New to Rome as a full-time citizen, I was eager to find a good movie theatre: one where foreign-language features were preferably non-dubbed and where the emphasis was on independent and retrospective screenings. A Google search of Roman cinemas led me to the Azzurro Scipioni. Its July 2010 programme was picture perfect, including: La dolce vita, The Magician, Raging Bull, L’âge d’or, Late Autumn, and, coinciding with the BFI’s special restoration release to celebrate the centenary of Akira Kurosawa, Rashomon. I was especially delighted to see that La ricotta (1964), a short film by Pier-Paolo Pasolini, in which Orson Welles plays a condescending, though right-minded, regista directing a film of Christ’s Passion at Cinecittà, was to be screened that evening. It seemed a romantic way to inaugurate my movie-going career in Italy.
As I walked from the Campo de’ Fiori, along the Via Giulia (what Georgina Masson describes as “probably the most handsome street in old Rome”), across the Ponte Sant’Angelo (avoiding the more direct, but horrendous Vittorio Emanuele II), toward the Vatican and then beside it (as though in homage to the Old Masters so influential to Pasolini’s compositions), I thought of what a pleasant ritual this might become.
Turning off the Via Ottaviano, I entered the Azzurro Scipioni’s foyer, a discreet, narrow hallway decorated with self-published books and DVDs by its owner, Silvano Agosti, who was also selling tickets. Mine cost €8,00. I put on a sort of grave, skeptical, cheated face, not finding my Italian up to argument in front of the group of giggling, attractive girls that now stood behind me in line. After a long, dry moment of this, Agosti pointed upstairs to the “Sala Lumiere,” and I went, still hopeful of a decent time at the movies, if an expensive one.
The lights were all off and everything was pitch black – the Sala Lumiere, rather ironically, is about the darkest space I’ve ever been in. Shuffling raincoats were all-to-easily imagined from the days when it housed a blue screen. I self-consciously stumbled over the seats, unsure if I was the only audience member present, and managed to sit down somewhere that felt central. I pictured an overcrowded military screening with an out-in-the-open 16mm projector on a tea-cart beside me. The lights came on and the contrast between my envisioned space and the actual one was startling. The room was smaller (accommodating about 6 tightly packed rows) and without much of a slope; the projector was not film, but a domestic Sony DVD player; and the screen, though not the smallest I’ve seen, was certainly the worst – of a much darker hue than normal and untextured, like the cardboard triptychs science students used for presentations in the pre-power point era. To the left of the screen was a mannequin in vintage garb; to the right, a toy rocket ship made of wire.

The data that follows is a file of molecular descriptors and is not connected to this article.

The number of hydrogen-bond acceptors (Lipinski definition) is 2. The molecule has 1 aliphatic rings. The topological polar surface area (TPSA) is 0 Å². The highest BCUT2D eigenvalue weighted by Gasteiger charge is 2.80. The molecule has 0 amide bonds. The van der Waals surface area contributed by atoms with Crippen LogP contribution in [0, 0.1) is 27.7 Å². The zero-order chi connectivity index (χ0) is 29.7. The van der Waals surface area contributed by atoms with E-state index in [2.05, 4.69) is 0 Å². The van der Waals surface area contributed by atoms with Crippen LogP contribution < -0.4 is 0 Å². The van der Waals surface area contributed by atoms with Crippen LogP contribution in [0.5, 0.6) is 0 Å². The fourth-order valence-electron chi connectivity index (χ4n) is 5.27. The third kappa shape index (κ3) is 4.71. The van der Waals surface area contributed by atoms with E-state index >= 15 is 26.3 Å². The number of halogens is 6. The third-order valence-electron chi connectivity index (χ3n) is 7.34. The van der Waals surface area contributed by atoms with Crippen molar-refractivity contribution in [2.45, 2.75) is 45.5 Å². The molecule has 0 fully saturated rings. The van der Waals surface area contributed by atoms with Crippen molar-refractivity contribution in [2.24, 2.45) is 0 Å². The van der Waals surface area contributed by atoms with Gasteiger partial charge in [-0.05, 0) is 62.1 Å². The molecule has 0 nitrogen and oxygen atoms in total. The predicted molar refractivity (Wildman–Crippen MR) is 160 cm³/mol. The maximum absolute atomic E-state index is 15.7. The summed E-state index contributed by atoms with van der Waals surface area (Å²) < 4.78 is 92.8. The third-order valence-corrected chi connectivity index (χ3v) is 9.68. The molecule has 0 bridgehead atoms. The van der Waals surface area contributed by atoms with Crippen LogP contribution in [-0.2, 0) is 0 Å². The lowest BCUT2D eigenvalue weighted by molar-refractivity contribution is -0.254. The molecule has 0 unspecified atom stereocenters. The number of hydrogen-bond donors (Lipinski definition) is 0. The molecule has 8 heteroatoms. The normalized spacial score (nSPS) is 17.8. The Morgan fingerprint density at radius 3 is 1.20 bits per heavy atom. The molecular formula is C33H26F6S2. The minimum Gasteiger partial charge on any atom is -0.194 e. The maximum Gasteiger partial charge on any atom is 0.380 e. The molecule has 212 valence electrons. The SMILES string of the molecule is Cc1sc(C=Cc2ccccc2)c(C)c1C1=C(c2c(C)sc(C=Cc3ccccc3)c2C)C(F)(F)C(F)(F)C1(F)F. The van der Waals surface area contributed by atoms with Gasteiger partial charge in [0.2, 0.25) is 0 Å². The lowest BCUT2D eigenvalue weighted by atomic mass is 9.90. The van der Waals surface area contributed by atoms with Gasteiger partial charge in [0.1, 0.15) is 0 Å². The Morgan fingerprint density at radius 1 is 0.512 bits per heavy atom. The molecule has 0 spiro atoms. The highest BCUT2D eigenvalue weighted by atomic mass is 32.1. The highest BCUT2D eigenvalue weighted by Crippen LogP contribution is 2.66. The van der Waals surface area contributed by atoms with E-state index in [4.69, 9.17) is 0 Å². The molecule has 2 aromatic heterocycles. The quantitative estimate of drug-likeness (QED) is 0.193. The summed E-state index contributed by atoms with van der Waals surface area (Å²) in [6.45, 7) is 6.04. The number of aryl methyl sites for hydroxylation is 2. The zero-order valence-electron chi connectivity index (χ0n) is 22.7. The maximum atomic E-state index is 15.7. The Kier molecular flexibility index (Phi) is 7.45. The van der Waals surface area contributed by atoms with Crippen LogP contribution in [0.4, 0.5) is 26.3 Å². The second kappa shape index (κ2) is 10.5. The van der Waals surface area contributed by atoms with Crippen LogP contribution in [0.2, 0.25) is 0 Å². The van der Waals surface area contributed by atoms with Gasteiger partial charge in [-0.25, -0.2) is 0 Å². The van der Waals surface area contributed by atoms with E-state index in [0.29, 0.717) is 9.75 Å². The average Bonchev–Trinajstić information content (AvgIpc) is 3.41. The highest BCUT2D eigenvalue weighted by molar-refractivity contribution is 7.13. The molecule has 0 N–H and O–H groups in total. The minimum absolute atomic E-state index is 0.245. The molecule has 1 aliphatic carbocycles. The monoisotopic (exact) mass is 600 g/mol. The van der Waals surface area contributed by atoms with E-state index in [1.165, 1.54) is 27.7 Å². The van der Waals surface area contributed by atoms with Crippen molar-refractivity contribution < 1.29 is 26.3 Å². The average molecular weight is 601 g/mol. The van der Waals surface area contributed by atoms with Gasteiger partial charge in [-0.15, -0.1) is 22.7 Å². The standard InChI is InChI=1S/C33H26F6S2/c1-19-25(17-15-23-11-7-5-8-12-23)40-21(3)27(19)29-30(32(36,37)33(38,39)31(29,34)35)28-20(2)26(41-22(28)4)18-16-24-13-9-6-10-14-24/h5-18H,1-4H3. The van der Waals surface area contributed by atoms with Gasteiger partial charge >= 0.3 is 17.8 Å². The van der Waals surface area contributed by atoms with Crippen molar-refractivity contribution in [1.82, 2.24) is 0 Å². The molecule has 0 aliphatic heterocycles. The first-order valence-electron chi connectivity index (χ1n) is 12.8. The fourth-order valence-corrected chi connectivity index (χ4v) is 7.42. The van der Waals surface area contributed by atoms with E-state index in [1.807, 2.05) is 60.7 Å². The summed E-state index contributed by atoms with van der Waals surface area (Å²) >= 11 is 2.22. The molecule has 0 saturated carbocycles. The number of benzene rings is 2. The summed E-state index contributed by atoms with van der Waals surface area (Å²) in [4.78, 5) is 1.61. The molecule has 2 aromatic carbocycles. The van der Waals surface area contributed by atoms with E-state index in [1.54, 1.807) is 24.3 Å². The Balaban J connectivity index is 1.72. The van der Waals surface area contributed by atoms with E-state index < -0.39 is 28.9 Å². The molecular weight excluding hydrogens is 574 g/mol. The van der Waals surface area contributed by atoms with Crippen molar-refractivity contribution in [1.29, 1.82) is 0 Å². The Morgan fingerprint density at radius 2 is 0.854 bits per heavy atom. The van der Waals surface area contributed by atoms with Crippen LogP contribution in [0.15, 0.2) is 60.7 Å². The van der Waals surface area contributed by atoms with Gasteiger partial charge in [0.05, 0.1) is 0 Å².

I was joined by the girls from downstairs, a pair of elderly ladies and Sig. Agosti’s assistant, presumably there to man the projector’s remote control. A fuzzy play icon appeared on the top right corner of the screen.
In place of trailers and advertisements, Sig. Agosti played a not uninteresting interview he conducted in the early 1980s with an effeminate boy, nicknamed “Frank,” who muses on love, playing and his dislike of school.
La ricotta was very enjoyable, despite the foul print that was little better than that available on Youtube. Welles’ dubbed recitation of Pasolini’s poem, “Io sono una forza del Passato,” and denunciation of the average man as conformist, fascist, racist, colonialist, slave-trader and mediocrity – foreshadowing Bertolucci’s Il conformista – cannot be ruined.
But I still felt unsatisfied – €8,00 is a lot for a short film, even for a feature. I missed Edinburgh’s Filmhouse, where I’d recently enjoyed screenings of freshly restored Powell-Pressburger Technicolor classics for the concessions rate of £2.50 at the Friday matinees. In flustered Italian I voiced my irritation to Sig. Agosti, arguing that it was too much for a domestic DVD projection of a bootleg copy of a 30 minute film. With great sincerity, and a touch of offended pride, he claimed his video to be superior to any film version and pronounced his status as filmmaker and artist. Like a magician introducing the lady he is about to saw in half, he waved his hand behind the counter displaying his DVDs, decorated with quirky, seemingly-irrelevant artworks like Francis Bacon’s Study After Velasquez’s Portrait of Pope Innocent X. Then, indicating to his Sala Lumiere, he said in an effort to appease this obtuse philistine: “I will play Simon del deserto. It is a double-bill. You will enjoy it.” I had to admit that it was a commendable pairing, both being short, satirical films on Catholicism, juxtaposing the ancient world with that of the 1960s. Again I went upstairs to the Sala Lumiere, this time with lower expectations, content to see a good film even if in a bad environment, on a lousy screen, and at an extortionate price.
I sat there in silence for a quarter of an hour as the Sony projector’s screensaver played – its logo dissolving and reappearing at different points of the black frame – but Luis Buñuel’s Simòn del desierto never came on. There was time for meditation and I do believe I came close to finding religion up there in that seedy little room, so close to the Holy See. Maybe if I hadn’t walked out so damn spiteful and called out “Ladro!” I would have.